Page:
Are you sure that was appropriate?

Have you ever committed yourself to something that you probably shouldn’t have?

It could be a simple thing like. . . agreeing to bake cookies for the office party when you hate baking. Now you’re stuck in the kitchen (which you hate), missing out on family time, and up past your bedtime because you put it off as long as possible (not to mention the extra trip to the grocery store).

June pic #1Before too long, you find yourself resentful of the cookies, the office, the party and anybody else associated with making this activity happen. The worst part is, you know that you could have easily avoided this situation if you had simply said, “I would rather bring the beverages.”

You see, you made an inappropriate commitment.  When I say “inappropriate commitment,” I mean committing yourself to something that is not in alignment with the things that matter most to you.

Learning to recognize and curtail inappropriate commitments becomes crucial in government service. A bad night of baking cookies may not be such a big deal, but accepting a two-year position overseas that is not an ideal fit when your parents are ailing, for example, can become a very big deal very quickly. In this case learning how to say “No” to an inappropriate commitment is vital.

When we concede our needs and take on commitments that are not in alignment with our priorities, we end up feeling resentful and burned out. Obviously that’s not the way to bring your best self to work (or home), and it’s not the way to bring your greatest gifts into the world.

When you find that you are in danger of making an inappropriate commitment, here are Four things you can do. . . 

1. Avoid Making Inappropriate Commitments in the First Place

Get clear on what matters most to you and deliberately choose to create your life so you can support the things that are most important. Practice saying “No” lovingly. Remember, the word “No” delivered lovingly is a complete sentence. Having said that, even with our best efforts, sometimes we have previous commitments that we made before we were clear that they were inappropriate. In that case…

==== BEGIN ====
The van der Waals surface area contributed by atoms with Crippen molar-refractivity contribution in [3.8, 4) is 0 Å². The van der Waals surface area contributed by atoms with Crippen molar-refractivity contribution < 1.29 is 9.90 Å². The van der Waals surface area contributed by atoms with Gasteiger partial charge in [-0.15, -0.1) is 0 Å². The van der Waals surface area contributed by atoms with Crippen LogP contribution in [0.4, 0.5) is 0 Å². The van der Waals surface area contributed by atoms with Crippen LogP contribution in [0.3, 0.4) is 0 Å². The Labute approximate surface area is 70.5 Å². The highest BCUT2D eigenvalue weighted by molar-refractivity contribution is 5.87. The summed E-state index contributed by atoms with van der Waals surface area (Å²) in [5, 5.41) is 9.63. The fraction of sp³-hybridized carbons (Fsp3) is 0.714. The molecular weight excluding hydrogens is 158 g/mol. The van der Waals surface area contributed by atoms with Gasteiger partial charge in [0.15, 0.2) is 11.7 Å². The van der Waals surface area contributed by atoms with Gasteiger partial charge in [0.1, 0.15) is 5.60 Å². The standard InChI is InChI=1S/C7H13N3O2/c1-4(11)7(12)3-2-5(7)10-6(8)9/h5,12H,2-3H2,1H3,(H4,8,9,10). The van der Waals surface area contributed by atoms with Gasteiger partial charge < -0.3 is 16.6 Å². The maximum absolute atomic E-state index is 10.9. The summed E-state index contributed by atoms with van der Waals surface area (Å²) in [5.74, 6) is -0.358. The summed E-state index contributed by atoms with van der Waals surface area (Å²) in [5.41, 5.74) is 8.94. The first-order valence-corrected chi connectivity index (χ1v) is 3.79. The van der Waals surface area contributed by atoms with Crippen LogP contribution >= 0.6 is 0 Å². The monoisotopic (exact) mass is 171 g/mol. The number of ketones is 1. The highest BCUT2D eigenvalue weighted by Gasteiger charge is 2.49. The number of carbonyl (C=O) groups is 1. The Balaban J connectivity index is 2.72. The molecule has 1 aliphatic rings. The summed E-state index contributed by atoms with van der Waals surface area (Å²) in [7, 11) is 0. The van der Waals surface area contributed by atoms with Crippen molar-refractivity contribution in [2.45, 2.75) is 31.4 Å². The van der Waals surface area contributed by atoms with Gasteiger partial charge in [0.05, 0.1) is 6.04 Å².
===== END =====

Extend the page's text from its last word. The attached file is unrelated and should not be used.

2. Ask to Renegotiate

A true leader will recognize when he has made an inappropriate commitment and ask to renegotiate it. It may be something as simple as approaching a supervisor and saying, “I recognize that things have shifted and this job is no longer an ideal fit for me. I will absolutely continue to fulfill my commitments as best as I can, and will you support me as we look for a position where I am better suited?”

I will tell you, the majority of supervisors are over the moon excited when their employees come to them with a conversation like this. Let’s face it: if you’re in a job that’s not a great fit for you, you’re not fooling anybody!

3. Continue to Fulfill Your Commitment as Best You Can

If you ask to renegotiate the commitment and the answer is “No,” then you continue to fulfill that responsibility as best you can.

This one is a little bit challenging because it means that you have to be gentle with yourselfNo berating yourself for making a commitment that isn’t in line with your priorities, and no beating up the office or the supervisor or the colleagues. You were the one that made the commitment, so no whining or complaining! Continue to do your best work and seek opportunities to renegotiate.

4. Circle Back to Step One

Avoid making inappropriate commitments in the first place. Work to get even more clear on what matters to you. Specifically define your personal evidence of success and make decisions that will lead you closer to that evidence. Over time you will either complete or renegotiate the previous inappropriate commitments replacing them with ideal commitments that you can’t wait to fulfill.

Do you know someone who needs to read this? Please share it with them.

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